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Sex is in the air.

With flyers sprouting up across campus displaying phrases like “everyone masturbates” and “having sex burns 300 calories per hour,” students have been gearing up for Penn’s first-ever Sex Week.

Starting on Tuesday, Penn Sex Week will aim to educate students about sex — as well as celebrate it. Modeled after similar programs at Harvard and Yale universities, the ultimate goal of Sex Week is to create campus-wide dialogue about a topic that some say has long been considered taboo.

“There’s so much people don’t know about sex, because they’re either denied the information or they’re too ashamed to seek it out,” said College junior Arielle Pardes, one of the co-chairs of Sex Week and a Daily Pennsylvanian columnist. “We’re moving the discourse away from just talking about hooking up over the weekend to more critical things, like criticizing the porn industry or talking about masturbation or writing erotica.”

The story of how Sex Week was made possible in the first place starts with Pardes.

In June 2012, Pardes wrote a DP column in which she called on Penn to host its own version of a Sex Week. Although she acknowledged that the University already has a number of sex education programs in place, she made the point that there has not yet been a forum for students to learn about sex in a more diverse, relatable way.

Soon after her column ran, Rabbi Joshua Bolton, Penn Hillel’s senior Jewish educator, reached out to Pardes, intrigued by her proposal. Over the next few months, Bolton worked with with Pardes to help turn her vision into a reality.

Today, Hillel — along with the Social Planning and Events Committee and LGBT Center — is one of the sponsors of Sex Week.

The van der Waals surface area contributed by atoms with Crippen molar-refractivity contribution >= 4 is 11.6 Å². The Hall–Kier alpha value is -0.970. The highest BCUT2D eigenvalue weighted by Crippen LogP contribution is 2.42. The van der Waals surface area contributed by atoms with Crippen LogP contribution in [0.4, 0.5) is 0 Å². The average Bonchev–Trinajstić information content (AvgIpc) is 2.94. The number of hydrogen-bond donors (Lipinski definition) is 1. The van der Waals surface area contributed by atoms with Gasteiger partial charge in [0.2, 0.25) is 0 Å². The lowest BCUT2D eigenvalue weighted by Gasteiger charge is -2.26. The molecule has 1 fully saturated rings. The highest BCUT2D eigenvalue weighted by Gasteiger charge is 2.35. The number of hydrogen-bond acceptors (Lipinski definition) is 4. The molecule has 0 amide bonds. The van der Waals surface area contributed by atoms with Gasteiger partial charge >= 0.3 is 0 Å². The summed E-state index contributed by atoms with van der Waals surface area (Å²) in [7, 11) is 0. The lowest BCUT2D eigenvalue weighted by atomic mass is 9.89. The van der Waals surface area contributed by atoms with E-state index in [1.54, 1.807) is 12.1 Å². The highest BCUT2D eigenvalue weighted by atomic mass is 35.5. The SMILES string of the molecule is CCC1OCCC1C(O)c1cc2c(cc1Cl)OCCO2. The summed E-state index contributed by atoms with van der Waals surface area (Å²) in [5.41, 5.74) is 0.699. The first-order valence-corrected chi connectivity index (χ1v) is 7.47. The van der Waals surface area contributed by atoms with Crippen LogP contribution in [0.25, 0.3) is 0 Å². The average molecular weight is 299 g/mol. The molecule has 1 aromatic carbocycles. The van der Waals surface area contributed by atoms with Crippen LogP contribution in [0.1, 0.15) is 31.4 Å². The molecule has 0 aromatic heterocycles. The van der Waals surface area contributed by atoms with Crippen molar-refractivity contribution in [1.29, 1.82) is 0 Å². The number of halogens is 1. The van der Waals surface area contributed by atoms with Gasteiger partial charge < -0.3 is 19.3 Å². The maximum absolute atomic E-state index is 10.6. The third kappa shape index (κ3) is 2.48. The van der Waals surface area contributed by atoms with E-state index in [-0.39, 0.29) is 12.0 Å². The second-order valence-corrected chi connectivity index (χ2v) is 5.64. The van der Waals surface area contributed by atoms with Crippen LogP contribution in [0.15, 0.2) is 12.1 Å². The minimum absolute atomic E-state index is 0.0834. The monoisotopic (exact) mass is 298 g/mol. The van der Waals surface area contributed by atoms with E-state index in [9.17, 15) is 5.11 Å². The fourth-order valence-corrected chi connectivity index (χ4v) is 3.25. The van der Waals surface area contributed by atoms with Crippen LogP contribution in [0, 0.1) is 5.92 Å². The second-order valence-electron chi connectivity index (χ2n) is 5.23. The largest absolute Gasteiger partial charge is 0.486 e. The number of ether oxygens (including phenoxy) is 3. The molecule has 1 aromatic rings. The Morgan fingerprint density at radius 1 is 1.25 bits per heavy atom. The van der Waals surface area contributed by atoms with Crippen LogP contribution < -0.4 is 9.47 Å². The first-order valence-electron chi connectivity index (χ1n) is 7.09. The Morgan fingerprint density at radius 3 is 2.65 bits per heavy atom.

“I was compelled by her article and by what some of the other universities around the country were doing,” Bolton said. “Hillel sees itself as having the responsibility of asking students, Jewish and non-Jewish, to ask big questions. Hopefully Sex Week will ask some of these questions about a topic that’s often relegated to more superficial discussions.”

From a discussion on the ins and outs of masturbation to a screening of a film about asexuality, Sex Week — which runs through Saturday — is set to offer a wide variety of events.

“Our schedule really reflects the huge array of issues related to sex,” said College junior Ellie Stoller, another Sex Week co-chair. “Students don’t always want to hear about sex from a public health perspective. In my mind, this week is going to open up the dialogue about sex in a way that’s much more diverse, much more intellectual.”

Although Pardes acknowledged the controversy that an event like Sex Week can bring, she said she has heard nothing but positive feedback so far.

The same cannot be said for some peer schools’ events, however.

Last year, Yale’s Sex Week — which began in 2002 — came under fire after a committee appointed by President Richard Levin recommended that the event should be banned, claiming that it had strayed from its original mission on campus. Although Yale’s Sex Week went on as planned, the committee’s recommendations were at the center of a high-profile controversy on campus.

Earlier in March, the University of Tennessee’s administration pulled funding for its Sex Week, following complaints about the event by conservative lawmakers.

Logan Levkoff, a 1998 College graduate and former 34th Street sex columnist, believes the fact that Penn’s inaugural Sex Week has moved forward with virtually no controversy is a sign of how attitudes toward sex have shifted over the years.

“These events aren’t just about how to have good oral sex. That might be part of what a school’s Sex Week is about, but it’s much broader than that,” said Levkoff, who has spoken and written extensively about sexuality and will be leading a discussion on the female orgasm on Wednesday. “I think a lot more people are coming to understand that.”

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